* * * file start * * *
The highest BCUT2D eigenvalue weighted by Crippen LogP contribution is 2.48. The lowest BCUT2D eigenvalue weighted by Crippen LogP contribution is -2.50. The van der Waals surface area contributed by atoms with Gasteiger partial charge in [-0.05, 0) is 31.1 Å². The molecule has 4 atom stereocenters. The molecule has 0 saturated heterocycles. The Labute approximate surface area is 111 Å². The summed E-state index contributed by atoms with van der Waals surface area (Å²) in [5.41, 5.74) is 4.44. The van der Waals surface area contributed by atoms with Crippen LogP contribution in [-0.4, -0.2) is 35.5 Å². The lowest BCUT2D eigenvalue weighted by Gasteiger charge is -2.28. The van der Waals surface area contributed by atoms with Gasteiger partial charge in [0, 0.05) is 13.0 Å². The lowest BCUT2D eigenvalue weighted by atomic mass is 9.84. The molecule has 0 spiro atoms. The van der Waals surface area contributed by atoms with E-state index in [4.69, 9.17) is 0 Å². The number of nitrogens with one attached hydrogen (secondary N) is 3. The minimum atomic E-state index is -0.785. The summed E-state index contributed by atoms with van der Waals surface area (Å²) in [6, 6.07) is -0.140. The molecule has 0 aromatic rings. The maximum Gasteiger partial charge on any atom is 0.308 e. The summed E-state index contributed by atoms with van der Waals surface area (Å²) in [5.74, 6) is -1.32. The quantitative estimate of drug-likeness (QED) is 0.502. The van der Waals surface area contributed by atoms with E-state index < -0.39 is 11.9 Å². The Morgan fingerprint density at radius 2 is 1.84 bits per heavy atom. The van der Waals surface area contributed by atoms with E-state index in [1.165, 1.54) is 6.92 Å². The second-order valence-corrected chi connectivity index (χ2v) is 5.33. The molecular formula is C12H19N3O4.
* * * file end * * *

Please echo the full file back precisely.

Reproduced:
The highest BCUT2D eigenvalue weighted by Crippen LogP contribution is 2.48. The lowest BCUT2D eigenvalue weighted by Crippen LogP contribution is -2.50. The van der Waals surface area contributed by atoms with Gasteiger partial charge in [-0.05, 0) is 31.1 Å². The molecule has 4 atom stereocenters. The molecule has 0 saturated heterocycles. The Labute approximate surface area is 111 Å². The summed E-state index contributed by atoms with van der Waals surface area (Å²) in [5.41, 5.74) is 4.44. The van der Waals surface area contributed by atoms with Crippen LogP contribution in [-0.4, -0.2) is 35.5 Å². The lowest BCUT2D eigenvalue weighted by Gasteiger charge is -2.28. The van der Waals surface area contributed by atoms with Gasteiger partial charge in [0, 0.05) is 13.0 Å². The lowest BCUT2D eigenvalue weighted by atomic mass is 9.84. The molecule has 0 spiro atoms. The van der Waals surface area contributed by atoms with E-state index in [4.69, 9.17) is 0 Å². The number of nitrogens with one attached hydrogen (secondary N) is 3. The minimum atomic E-state index is -0.785. The summed E-state index contributed by atoms with van der Waals surface area (Å²) in [6, 6.07) is -0.140. The molecule has 0 aromatic rings. The maximum Gasteiger partial charge on any atom is 0.308 e. The summed E-state index contributed by atoms with van der Waals surface area (Å²) in [5.74, 6) is -1.32. The quantitative estimate of drug-likeness (QED) is 0.502. The van der Waals surface area contributed by atoms with E-state index < -0.39 is 11.9 Å². The Morgan fingerprint density at radius 2 is 1.84 bits per heavy atom. The van der Waals surface area contributed by atoms with E-state index in [1.165, 1.54) is 6.92 Å². The second-order valence-corrected chi connectivity index (χ2v) is 5.33. The molecular formula is C12H19N3O4.